This patient presented with a palpable lump in the left breast without nipple discharge and pain. Fine needle aspiration biopsy and fast pathological examination showed there was no significant evidence of malignant, so the patient underwent local excision first. When the fine needle aspirate only sampled the secretion in cyst with no epithelial components of hetero morphic type, it is easy to misdiagnose the cyst as benign lesion [6]. Therefore, it is necessary to arouse the vigilance of the doctors. In our experience, if the cells around the tumor were negative in the expression of P63 and calponin (both are markers of myoepithelial deficiency), the diagnose of invasive CHC could be safely excluded. Until now there is still no standard regime of chemotherapy for this particular type of breast cancer, but in general, it should be treated in accordance with other common duct cancer. Meanwhile, there are different opinions about the prognosis of CHC. D'Alfonso TM [7] consider that CHC has an inert biological character. But once became invasive, the infiltrating component of CHC tends to transform into high-grade cancer. In this patient,thetumor was ER (+), PR (-),HER-2(-) and Ki67(10%+), and there was no in situ carcinoma, thus the degree of malignancy is not very high, it was very uncommon performance of invasive CHC. Therefore, the patient was uneventful in the three- month follow-upafter breast-conserving surgery and adjuvant radiotherapy.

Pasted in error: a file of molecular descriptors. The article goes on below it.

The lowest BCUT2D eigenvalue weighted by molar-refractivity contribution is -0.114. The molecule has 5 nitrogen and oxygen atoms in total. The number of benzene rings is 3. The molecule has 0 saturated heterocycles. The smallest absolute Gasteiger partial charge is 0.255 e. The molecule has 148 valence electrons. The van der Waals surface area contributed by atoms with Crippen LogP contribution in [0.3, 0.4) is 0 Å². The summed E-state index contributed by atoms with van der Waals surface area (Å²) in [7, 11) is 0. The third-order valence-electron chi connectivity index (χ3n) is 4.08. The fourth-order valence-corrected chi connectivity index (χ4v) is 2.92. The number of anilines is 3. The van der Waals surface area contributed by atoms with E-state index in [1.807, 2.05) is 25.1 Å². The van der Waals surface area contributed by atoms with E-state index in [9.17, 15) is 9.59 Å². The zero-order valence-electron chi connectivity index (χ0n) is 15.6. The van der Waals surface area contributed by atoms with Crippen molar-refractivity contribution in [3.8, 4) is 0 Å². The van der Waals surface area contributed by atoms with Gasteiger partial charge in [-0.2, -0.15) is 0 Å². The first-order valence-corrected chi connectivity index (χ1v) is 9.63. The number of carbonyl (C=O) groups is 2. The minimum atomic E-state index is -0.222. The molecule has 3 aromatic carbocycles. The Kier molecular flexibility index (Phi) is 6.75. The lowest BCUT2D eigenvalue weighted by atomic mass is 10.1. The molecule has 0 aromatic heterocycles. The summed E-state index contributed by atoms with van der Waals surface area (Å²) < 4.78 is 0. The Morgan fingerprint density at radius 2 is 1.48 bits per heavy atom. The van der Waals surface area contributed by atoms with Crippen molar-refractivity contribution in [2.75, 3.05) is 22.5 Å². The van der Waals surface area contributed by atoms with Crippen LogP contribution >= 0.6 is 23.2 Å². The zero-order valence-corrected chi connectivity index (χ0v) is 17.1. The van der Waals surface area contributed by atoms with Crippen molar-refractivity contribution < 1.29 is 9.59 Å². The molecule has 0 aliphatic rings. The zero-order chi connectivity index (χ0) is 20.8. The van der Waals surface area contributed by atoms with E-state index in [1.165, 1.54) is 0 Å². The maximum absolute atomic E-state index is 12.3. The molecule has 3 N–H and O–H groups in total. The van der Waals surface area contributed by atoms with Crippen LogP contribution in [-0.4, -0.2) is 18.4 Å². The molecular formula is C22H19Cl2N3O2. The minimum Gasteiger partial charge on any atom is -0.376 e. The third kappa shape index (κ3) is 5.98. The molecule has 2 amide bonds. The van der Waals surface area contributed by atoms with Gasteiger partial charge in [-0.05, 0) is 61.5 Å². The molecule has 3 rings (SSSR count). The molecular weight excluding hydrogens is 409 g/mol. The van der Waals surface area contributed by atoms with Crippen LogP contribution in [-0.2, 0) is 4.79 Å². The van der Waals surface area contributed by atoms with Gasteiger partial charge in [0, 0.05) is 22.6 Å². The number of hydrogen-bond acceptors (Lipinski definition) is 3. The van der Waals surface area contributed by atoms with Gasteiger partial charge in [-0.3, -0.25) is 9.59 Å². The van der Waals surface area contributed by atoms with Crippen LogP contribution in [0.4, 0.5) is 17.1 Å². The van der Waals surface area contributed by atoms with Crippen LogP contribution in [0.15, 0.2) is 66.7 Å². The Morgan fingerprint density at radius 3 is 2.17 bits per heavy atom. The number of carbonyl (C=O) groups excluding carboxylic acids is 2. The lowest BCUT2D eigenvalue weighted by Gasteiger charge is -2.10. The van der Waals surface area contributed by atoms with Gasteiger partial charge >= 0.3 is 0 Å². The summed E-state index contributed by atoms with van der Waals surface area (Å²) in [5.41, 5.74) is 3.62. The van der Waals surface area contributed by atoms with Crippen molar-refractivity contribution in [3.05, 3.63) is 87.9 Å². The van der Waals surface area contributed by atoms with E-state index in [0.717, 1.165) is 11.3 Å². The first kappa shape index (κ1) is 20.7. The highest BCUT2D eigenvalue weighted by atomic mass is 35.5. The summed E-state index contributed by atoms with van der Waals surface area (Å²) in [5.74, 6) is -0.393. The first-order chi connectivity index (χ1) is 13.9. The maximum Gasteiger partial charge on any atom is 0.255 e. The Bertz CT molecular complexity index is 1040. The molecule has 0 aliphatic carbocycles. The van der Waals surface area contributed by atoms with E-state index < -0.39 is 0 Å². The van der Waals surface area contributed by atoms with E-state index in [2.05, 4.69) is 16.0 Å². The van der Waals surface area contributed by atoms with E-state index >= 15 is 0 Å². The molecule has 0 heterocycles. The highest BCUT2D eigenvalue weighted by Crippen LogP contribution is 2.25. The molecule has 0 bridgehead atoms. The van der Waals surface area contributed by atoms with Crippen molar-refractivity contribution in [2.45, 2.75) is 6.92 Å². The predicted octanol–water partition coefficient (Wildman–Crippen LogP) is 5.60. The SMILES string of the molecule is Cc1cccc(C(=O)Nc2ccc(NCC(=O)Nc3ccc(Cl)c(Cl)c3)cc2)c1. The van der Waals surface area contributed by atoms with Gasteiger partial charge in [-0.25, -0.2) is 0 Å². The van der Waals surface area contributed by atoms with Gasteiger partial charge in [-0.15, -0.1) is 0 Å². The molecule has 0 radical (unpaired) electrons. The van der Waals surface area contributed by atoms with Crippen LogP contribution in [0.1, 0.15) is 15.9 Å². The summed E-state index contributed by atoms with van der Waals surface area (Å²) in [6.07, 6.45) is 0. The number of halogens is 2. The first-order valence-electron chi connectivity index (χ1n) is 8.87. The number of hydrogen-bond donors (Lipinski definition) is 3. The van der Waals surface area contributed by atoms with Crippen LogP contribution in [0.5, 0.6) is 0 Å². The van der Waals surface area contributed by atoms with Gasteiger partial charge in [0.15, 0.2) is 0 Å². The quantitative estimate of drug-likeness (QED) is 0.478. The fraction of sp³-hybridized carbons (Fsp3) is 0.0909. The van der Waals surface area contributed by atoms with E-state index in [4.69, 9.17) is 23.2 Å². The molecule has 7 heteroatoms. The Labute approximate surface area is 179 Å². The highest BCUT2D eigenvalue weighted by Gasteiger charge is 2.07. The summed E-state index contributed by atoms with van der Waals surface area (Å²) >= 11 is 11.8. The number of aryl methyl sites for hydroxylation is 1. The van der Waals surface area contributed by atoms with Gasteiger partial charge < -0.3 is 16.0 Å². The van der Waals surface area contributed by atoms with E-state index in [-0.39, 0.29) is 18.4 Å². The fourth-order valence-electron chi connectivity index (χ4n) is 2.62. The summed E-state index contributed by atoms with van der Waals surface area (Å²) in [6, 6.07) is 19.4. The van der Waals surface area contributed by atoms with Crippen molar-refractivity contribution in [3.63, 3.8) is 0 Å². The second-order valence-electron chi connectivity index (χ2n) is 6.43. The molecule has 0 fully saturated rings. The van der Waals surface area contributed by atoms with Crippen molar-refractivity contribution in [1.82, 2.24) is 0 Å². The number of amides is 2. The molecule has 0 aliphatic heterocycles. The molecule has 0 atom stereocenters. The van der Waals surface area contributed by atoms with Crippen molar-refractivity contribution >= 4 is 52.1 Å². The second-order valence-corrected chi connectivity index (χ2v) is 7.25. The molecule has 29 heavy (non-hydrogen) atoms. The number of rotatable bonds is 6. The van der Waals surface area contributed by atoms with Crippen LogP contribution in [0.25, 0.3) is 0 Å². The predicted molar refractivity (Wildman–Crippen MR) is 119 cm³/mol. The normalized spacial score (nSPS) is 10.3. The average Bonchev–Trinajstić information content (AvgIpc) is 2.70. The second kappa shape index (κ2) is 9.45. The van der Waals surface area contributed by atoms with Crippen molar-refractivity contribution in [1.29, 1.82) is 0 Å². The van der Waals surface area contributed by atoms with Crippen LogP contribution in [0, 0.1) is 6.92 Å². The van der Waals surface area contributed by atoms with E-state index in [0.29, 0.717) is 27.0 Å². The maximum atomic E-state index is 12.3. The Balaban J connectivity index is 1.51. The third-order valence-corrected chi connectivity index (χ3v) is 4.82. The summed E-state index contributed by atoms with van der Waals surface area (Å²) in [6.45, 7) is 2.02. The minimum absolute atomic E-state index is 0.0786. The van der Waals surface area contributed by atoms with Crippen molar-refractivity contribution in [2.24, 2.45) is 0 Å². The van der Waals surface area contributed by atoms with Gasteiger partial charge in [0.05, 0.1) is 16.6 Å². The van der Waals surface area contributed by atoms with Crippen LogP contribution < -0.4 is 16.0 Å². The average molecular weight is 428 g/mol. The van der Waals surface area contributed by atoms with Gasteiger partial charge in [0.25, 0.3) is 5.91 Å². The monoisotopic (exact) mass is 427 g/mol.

This work was supported by the grant from the Nature Science Foundation of China (NSFC 81372294 and 81501588).